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Wednesday, August 12, 2009

Obama's Numerous Gaffes at Healthcare Townhall
  • "I have not said that I was a single-payer supporter," the president said. Yet the Heritage Foundation Web site points out that his own campaign Web site quotes him stating at a 2008 Ames, Iowa campaign rally: “If I were designing a system from scratch I would probably set up a single-payer system. … So what I believe is we should set up a series of choices….Over time it may be that we end up transitioning to such a system.”
  • The president implied his proposed health exchange would be similar to that available to members of Congress: “That’s what the health exchange is all about, is that you — just like a member of Congress — can go and choose the plan that’s right for you.” But the Federal Employees Health Benefits Program does not have a "public option" government provider, a costly and controversial element of Obama's proposal. The president continues to insist that no one will have to change insurances providers if they like their current plan. He has previously acknowledged, however, that he can't control business owners' efforts to reduce their costs, and the public option plan could lead to more than 88 million Americans losing their current coverage, according to a Lewin Group study commissioned by the Heritage Foundation. It is hard to argue against the facts," Nina Owcharenko, deputy director of the Center for Health Policy Studies for the Heritage Foundation, tells Newsmax. "The Lewin Group estimates more than 88 million could lose their current employer-based coverage under the House bill. Other estimates, by the Congressional Budget Office and Urban Institute, although lower than Lewin, still find millions of Americans could lose their current coverage." Obama again tried to paint insurance companies as the bad guys: "But let's face it, now is the hard part – because the history is clear – every time we come close to passing health insurance reform, the special interests fight back with everything they've got." The problem with this characterization is that pharmaceutical companies and health insurance firms have tried hard to work with the administration to shape the proposals coming out of Congress. "In stark contrast to the healthcare reform debate in the 1990s," reports The Hill, "the health insurance industry has refrained from launching attacks on Obama or the plans working their way through Congress. Insurance lobbyists have been very active on both ends of Pennsylvania Avenue trying to shape the legislations, but so far the industry has not used its considerable resources to stop the process, despite numerous Democratic proposals it opposes." Robert Zirkelbach, communications director for the America's Health Insurance Plans trade organization, tells Newsmax: "The inconvenient fact is that our industry strongly supports healthcare reform and we actually proposed last year the insurance market reforms and consumer protections that people are talking about today."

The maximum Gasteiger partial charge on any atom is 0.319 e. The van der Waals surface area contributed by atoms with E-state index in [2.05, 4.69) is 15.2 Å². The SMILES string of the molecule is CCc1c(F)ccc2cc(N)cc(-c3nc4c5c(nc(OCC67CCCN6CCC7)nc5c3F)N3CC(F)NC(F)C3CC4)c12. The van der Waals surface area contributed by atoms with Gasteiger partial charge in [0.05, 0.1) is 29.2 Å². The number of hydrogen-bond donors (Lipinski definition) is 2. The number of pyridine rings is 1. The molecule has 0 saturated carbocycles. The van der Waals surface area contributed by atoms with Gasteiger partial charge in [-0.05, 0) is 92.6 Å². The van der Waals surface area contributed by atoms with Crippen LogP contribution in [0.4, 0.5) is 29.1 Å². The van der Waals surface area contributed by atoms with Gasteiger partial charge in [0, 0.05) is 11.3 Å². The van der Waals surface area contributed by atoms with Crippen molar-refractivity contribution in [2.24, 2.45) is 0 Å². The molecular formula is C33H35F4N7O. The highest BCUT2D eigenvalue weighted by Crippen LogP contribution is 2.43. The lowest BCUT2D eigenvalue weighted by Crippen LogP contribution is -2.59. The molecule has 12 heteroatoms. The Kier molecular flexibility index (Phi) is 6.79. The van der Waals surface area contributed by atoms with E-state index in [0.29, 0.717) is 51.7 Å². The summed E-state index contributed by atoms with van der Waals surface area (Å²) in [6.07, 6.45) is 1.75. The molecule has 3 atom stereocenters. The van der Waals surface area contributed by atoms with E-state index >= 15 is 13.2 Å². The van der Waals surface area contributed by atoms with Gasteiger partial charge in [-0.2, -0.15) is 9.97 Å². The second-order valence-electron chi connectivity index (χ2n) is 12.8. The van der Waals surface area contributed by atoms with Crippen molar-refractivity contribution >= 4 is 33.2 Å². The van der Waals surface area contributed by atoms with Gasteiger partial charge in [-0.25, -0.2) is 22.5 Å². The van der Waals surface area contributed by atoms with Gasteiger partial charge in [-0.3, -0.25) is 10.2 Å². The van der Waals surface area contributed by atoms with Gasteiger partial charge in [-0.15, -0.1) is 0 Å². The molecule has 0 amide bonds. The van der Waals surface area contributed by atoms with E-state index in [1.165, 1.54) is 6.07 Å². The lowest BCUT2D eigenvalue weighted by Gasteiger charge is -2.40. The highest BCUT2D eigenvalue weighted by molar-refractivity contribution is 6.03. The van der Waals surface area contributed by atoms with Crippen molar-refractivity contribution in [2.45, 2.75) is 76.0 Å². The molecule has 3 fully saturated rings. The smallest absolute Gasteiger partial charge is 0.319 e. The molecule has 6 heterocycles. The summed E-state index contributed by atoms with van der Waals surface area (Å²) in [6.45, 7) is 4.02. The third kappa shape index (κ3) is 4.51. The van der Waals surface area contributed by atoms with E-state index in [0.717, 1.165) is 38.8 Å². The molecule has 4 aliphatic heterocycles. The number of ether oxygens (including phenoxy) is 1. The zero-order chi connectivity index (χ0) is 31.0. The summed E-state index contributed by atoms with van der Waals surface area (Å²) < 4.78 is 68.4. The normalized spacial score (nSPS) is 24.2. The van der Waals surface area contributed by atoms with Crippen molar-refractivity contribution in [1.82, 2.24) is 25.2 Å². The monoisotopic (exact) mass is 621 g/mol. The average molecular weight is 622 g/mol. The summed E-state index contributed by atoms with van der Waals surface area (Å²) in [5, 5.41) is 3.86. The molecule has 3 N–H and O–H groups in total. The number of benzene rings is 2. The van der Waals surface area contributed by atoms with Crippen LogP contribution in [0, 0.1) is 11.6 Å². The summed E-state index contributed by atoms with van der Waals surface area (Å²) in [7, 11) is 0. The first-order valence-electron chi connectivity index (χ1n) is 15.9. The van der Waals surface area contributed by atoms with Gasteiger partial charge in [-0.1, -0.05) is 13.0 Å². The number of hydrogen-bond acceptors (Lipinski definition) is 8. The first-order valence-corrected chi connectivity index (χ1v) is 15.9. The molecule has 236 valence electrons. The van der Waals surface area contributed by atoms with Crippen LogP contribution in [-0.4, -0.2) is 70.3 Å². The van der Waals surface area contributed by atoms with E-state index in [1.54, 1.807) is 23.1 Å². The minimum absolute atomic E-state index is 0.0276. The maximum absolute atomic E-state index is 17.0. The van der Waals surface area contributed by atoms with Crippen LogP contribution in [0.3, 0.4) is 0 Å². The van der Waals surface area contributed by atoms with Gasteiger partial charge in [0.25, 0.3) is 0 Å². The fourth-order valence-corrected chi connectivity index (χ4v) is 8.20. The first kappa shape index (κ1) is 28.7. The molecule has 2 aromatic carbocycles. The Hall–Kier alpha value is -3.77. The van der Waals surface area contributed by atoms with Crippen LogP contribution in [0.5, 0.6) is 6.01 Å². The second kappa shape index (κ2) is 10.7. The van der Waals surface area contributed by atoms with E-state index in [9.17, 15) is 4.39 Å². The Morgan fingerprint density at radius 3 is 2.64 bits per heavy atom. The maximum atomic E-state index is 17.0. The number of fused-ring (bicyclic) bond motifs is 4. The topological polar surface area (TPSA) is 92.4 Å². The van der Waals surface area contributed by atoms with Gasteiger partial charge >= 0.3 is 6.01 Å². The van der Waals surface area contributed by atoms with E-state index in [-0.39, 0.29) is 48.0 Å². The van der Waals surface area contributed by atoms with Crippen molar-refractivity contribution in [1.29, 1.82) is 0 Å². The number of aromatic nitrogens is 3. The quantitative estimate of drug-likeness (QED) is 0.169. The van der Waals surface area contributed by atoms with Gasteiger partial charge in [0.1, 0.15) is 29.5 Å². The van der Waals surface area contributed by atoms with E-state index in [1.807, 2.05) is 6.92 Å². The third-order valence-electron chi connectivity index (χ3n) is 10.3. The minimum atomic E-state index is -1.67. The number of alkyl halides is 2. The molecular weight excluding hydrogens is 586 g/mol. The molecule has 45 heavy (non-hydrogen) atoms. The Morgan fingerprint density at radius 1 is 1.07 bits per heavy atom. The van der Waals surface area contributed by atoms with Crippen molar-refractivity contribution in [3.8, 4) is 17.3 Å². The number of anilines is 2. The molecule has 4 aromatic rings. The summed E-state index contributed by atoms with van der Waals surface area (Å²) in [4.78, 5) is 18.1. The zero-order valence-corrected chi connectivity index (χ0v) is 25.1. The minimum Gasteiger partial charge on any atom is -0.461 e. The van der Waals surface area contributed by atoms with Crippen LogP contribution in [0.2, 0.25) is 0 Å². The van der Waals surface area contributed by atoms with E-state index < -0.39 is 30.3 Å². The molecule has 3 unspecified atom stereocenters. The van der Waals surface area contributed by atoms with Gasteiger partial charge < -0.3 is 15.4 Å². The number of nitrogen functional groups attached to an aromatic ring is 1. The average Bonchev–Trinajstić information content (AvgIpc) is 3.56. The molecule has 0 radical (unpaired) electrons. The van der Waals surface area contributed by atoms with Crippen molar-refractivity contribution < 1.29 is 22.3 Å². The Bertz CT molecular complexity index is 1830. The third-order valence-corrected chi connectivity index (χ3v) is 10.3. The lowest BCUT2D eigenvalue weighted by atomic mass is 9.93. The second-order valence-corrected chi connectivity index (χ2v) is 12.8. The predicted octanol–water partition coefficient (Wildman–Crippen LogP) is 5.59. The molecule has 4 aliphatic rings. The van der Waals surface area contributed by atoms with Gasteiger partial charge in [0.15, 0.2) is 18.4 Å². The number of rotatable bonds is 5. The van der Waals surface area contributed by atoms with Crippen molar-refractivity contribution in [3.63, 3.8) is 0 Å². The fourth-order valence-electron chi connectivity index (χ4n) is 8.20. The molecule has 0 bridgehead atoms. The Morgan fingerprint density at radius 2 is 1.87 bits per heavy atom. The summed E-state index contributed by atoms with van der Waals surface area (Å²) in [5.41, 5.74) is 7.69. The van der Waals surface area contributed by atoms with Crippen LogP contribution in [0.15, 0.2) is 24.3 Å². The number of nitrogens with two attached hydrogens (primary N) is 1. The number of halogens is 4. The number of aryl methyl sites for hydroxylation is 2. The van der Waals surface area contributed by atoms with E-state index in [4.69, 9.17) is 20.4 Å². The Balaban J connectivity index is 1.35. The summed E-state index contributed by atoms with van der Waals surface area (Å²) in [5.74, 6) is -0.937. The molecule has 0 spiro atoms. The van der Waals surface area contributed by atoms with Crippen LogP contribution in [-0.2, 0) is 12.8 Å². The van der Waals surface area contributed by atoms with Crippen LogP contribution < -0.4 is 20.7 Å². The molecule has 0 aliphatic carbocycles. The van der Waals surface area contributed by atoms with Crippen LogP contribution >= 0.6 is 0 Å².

• Obama touts his ability to obtain voluntary drug-cost cuts from pharmaceutical companies, but doesn't tell the whole story. "Now, in terms of savings for you as a Medicare recipient, the biggest one is on prescription drugs, because the prescription drug companies have already said that they would be willing to put up $80 billion in rebates for prescription drugs as part of a healthcare reform package. Now, we may be able to get even more than that." The White House admitted last week that a New York Times report that the administration had cut a backroom deal with the pharmaceutical companies was accurate. This after the administration promised a new style of politics that would keep lobbying interests at arm's-length.
  • Obama stated that more preventive care saves money, but the director of the Congressional Budget Office has already weighed in that it does not. "And finally," Obama said, "and this is important – we will require insurance companies to cover routine checkups and preventive care, like mammograms and colonoscopies – (applause) – because there's no reason we shouldn't be catching diseases like breast cancer and prostate cancer on the front end. That makes sense, it saves lives; it also saves money – and we need to save money in this healthcare system." Unfortunately for Obama, Douglas W. Elmendorf, director of the Congressional Budget Office, recently addressed this point in a seven-page letter posted on "Although different types of preventive care have different effects on spending, the evidence suggests that for most preventive services, expanded utilization leads to higher, not lower, medical spending overall." That's because finding one disease in its early stages requires expensive screening procedures for countless others, which actually increases the costs of medicine. That's not to suggest preventative care isn't a good idea -- but to say it will reduce healthcare costs is at variance with the facts.
  • Obama promised reform would not increase the deficit, stating: "First of all, I said I won't sign a bill that adds to the deficit or the national debt. OK? So this will have to be paid for." Actually, the CBO estimates reform will increase the deficit by $239 billion over the next decade. Even if Obama and congressional Democrats find a way to bridge that gap, the real cost of the current proposals comes after year 10. Based on CBO estimates, those costs of the program will increase by 8 percent per year, adding over $188 billion to the deficit each year beyond 2020.

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